Business Sponsors Revive YSU Club Hockey

YOUNGSTOWN, Ohio — Hockey, as most players can attest, is an expensive sport. A good pair of skates starts around $100 and can climb to $850, although some online dealers offer a few older pairs from years past at a discount – for $500.

For sticks, considering that most players keep three or four in their arsenals, they shell out another couple of hundred dollars.

An old-style set of pads, with a lace-up chest protector and round plastic shoulder pads, can be found for $50. The more upscale and flexible multipiece pads range up to $160. Pants can add another $100, if not more, to the bill, again depending on what you’re looking for.

Then add in the other equipment such as socks, tape, pucks, helmets, and gloves and, of course, the childhood lessons, and it’s clearly a sport that requires pay-to-play. And that’s just the cost per player and doesn’t factor in everything else it takes to keep a team running.

“The biggest issue is always going to be the finances,” says Enzo Recchia, organizer of the re-formed Youngstown State University club hockey team. “To fund a season comfortably is $40,000, which comes to about $2,000 per person.”

That $40,000 pays for ice time – both for practice and games – referees, jerseys (NCAA rules decree “All players of each team shall dress uniformly in that day’s game jersey”) travel costs, trainers, coaches and league dues.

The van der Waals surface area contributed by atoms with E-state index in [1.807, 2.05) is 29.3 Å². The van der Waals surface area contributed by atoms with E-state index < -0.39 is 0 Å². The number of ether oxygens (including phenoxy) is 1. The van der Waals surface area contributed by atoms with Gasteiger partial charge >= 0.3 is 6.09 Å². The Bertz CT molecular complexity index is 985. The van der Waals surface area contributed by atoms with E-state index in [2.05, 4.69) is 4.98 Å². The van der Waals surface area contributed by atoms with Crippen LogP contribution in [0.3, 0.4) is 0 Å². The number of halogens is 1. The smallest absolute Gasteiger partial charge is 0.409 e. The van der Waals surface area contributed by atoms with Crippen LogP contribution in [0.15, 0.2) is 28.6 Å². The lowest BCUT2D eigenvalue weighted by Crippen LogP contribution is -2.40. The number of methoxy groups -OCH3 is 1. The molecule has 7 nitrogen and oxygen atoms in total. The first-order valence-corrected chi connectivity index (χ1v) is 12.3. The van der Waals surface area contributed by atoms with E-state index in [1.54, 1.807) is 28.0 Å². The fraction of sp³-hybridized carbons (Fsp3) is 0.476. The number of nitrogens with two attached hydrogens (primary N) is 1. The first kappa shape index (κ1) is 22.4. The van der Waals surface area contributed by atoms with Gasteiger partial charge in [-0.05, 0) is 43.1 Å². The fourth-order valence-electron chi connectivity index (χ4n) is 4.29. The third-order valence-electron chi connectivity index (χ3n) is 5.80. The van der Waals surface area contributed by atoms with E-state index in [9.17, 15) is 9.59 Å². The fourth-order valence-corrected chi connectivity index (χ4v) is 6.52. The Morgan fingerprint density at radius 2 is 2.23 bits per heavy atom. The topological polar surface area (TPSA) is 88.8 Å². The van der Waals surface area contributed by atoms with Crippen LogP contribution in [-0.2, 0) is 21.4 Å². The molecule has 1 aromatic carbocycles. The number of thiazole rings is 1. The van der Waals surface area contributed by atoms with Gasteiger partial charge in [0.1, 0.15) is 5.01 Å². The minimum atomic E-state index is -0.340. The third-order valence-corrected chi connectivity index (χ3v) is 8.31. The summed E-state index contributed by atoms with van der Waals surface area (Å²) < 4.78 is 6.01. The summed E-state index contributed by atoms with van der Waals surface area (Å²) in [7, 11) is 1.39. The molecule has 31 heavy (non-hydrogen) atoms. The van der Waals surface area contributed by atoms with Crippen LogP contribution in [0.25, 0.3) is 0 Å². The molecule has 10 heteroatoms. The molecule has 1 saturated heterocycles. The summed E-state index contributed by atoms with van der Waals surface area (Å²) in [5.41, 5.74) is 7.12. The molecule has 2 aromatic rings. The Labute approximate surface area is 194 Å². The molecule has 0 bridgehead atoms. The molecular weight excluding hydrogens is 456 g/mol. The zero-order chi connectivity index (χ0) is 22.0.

For many college students, already strapped for cash, $2,000 is one tough payment, regardless of what it’s for. So Recchia focused on making sure YSU had a team, cut to the bone.

“It was barebones and just asking, ‘How can we play hockey?’ With that, it came to about $1,300 per player,” he says.

A $500 commitment fee is due when training camp opens and three more payments are made during the season. To lower the fee, Recchia cut the standard upfront payments for hotel rooms and travel costs, as well as a paid coach.

“Most teams, probably 90% of them, pay their coaches. We don’t. We have coaches who have dedicated their time and resources to us,” Recchia says. “We didn’t include that [so we could] keep our costs down and help with a successful first season.”

Recchia, a junior at YSU, was a member of the club’s previous incarnation in his freshman year. That team folded before the season began. In the time since, Recchia has worked to resurrect the team.

One of the biggest differences between that team and this year’s is funding. Before, there was one major sponsor, Youngstown Phantoms co-owner Bruce Zoldan, according to Recchia, and when Zoldan ended his sponsorship of the team, it went under.

Recchia’s approach has been to secure several sponsors. This season, there are five major sponsors and many individual donors.

“My goal is to find that one big sponsor because it is expensive to get through an entire season,” he says. “But, again, it still helps having a lot of sponsors because it shows me that the community does want to help and wants to recognize our sport and team.”

Sponsorships range from small donations of $20 to $6,000. To entice companies, Recchia put together packages for each level of sponsorship. A $20 donation comes with season tickets, while the top level includes a company logo on helmets.

“We do announcements during intermissions thanking sponsors and we put sponsor logos on our roster sheet that we hand out at games,” Recchia says. “There were incentives to draw businesses on board. Then once they saw what’s going on, they’ve loved it and want to keep helping.”